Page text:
Relaxed venous wall:
- Hormones (anti-baby pill, hormones against menopause, pregnancy)
Impaired muscle pump:
- wrong shoes (high heels)
- sitting or standing for long periods of time
- congenital weakness of connective tissue and the venous walls
Types of venous disease
A tendency towards venous disease is hereditary, while hormonal influence (pregnancy, the pill), activities that require mainly sitting or standing for long periods of time, obesity and bad shoes demonstrably favour the incidence of vein problems. In Germany more than 50% of the population suffer at least a slight change of the venous system. Early diagnosis and rigorous treatment can alleviate existing complications and protect the patient against serious subsequent damage. However, if they remain untreated, they can cause serious suffering.
In Germany more than 50% of the population suffer at least a slight change of the venous system.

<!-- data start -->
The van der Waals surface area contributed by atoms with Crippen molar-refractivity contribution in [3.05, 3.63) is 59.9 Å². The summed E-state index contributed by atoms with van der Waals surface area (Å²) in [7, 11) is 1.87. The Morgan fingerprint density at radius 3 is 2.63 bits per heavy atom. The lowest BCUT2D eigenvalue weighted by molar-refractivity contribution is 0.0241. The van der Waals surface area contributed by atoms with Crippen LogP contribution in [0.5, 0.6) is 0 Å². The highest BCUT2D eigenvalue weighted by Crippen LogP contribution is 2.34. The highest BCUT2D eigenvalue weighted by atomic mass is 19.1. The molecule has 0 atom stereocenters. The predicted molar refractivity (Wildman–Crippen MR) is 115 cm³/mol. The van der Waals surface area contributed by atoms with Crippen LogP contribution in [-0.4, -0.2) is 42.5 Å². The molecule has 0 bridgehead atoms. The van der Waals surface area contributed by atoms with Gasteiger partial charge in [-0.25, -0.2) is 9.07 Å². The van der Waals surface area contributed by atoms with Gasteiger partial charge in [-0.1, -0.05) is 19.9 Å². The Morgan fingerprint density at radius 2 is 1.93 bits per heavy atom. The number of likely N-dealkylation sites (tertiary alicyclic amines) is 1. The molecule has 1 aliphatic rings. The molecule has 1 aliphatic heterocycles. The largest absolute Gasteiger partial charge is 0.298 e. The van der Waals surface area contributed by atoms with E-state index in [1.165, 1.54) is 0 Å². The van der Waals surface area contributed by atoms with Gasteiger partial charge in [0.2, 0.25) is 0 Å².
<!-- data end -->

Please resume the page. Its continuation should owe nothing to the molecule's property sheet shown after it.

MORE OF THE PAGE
Spider veins are small, red or bluish looking veins, also called micro varicose veins, that lie just below the skin surface. They are a few millimetres or centimetres long, have a diameter of up to 1 millimetre and are often arranged in a fan-shaped structure. Spider veins in contrast to varicose veins are not a disease but usually only an aesthetic-cosmetic problem that can be corrected using a range of treatment options. However, they can also be a warning signal for varicose veins present just below. A visit to a physician can clarify the cause.
A varicose vein (varix) is an extended wildly weaving vein in the skin. It develops when the wall of the veins is distended too much so that the venous valves can no longer close and the blood congests. This results in so-called “phlebostasis”. In comparison with harmless spider veins, varicose veins are a real disease that without the correct treatment may have serious consequences, such as inflammation of the veins, chronically venous insufficiency, vascular occlusion etc. Timely therapy is therefore enormously important.